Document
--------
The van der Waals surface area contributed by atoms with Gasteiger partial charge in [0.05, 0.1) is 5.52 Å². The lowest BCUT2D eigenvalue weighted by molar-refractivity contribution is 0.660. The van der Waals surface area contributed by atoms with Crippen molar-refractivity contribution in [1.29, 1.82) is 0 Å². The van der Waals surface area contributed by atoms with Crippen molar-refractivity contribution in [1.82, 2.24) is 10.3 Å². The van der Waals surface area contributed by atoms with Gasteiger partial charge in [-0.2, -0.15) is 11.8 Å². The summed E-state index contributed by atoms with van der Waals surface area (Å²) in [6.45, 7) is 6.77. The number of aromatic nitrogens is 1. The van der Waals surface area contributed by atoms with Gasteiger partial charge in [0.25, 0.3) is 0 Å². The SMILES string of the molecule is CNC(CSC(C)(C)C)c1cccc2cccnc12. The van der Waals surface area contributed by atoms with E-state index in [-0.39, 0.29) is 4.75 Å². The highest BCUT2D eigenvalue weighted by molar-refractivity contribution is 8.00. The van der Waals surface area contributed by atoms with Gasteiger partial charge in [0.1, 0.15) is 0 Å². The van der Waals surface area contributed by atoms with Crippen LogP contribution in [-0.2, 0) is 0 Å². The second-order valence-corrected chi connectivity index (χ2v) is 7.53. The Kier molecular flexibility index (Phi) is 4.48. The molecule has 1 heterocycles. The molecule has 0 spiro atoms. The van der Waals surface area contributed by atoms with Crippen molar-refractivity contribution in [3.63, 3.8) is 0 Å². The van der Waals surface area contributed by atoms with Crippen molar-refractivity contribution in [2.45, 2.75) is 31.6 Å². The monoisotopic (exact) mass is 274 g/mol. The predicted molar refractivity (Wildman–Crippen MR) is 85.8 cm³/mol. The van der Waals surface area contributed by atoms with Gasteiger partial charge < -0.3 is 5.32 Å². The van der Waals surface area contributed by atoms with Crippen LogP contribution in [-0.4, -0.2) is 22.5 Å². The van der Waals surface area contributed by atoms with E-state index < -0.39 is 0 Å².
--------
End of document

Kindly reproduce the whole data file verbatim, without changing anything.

The van der Waals surface area contributed by atoms with Gasteiger partial charge in [0.05, 0.1) is 5.52 Å². The lowest BCUT2D eigenvalue weighted by molar-refractivity contribution is 0.660. The van der Waals surface area contributed by atoms with Crippen molar-refractivity contribution in [1.29, 1.82) is 0 Å². The van der Waals surface area contributed by atoms with Crippen molar-refractivity contribution in [1.82, 2.24) is 10.3 Å². The van der Waals surface area contributed by atoms with Gasteiger partial charge in [-0.2, -0.15) is 11.8 Å². The summed E-state index contributed by atoms with van der Waals surface area (Å²) in [6.45, 7) is 6.77. The number of aromatic nitrogens is 1. The van der Waals surface area contributed by atoms with Gasteiger partial charge in [0.25, 0.3) is 0 Å². The SMILES string of the molecule is CNC(CSC(C)(C)C)c1cccc2cccnc12. The van der Waals surface area contributed by atoms with E-state index in [-0.39, 0.29) is 4.75 Å². The highest BCUT2D eigenvalue weighted by molar-refractivity contribution is 8.00. The van der Waals surface area contributed by atoms with Gasteiger partial charge in [0.1, 0.15) is 0 Å². The van der Waals surface area contributed by atoms with Crippen LogP contribution in [-0.2, 0) is 0 Å². The second-order valence-corrected chi connectivity index (χ2v) is 7.53. The Kier molecular flexibility index (Phi) is 4.48. The molecule has 1 heterocycles. The molecule has 0 spiro atoms. The van der Waals surface area contributed by atoms with Crippen molar-refractivity contribution in [3.63, 3.8) is 0 Å². The van der Waals surface area contributed by atoms with Crippen molar-refractivity contribution in [2.45, 2.75) is 31.6 Å². The monoisotopic (exact) mass is 274 g/mol. The predicted molar refractivity (Wildman–Crippen MR) is 85.8 cm³/mol. The van der Waals surface area contributed by atoms with Gasteiger partial charge < -0.3 is 5.32 Å². The van der Waals surface area contributed by atoms with Crippen LogP contribution in [-0.4, -0.2) is 22.5 Å². The van der Waals surface area contributed by atoms with E-state index < -0.39 is 0 Å².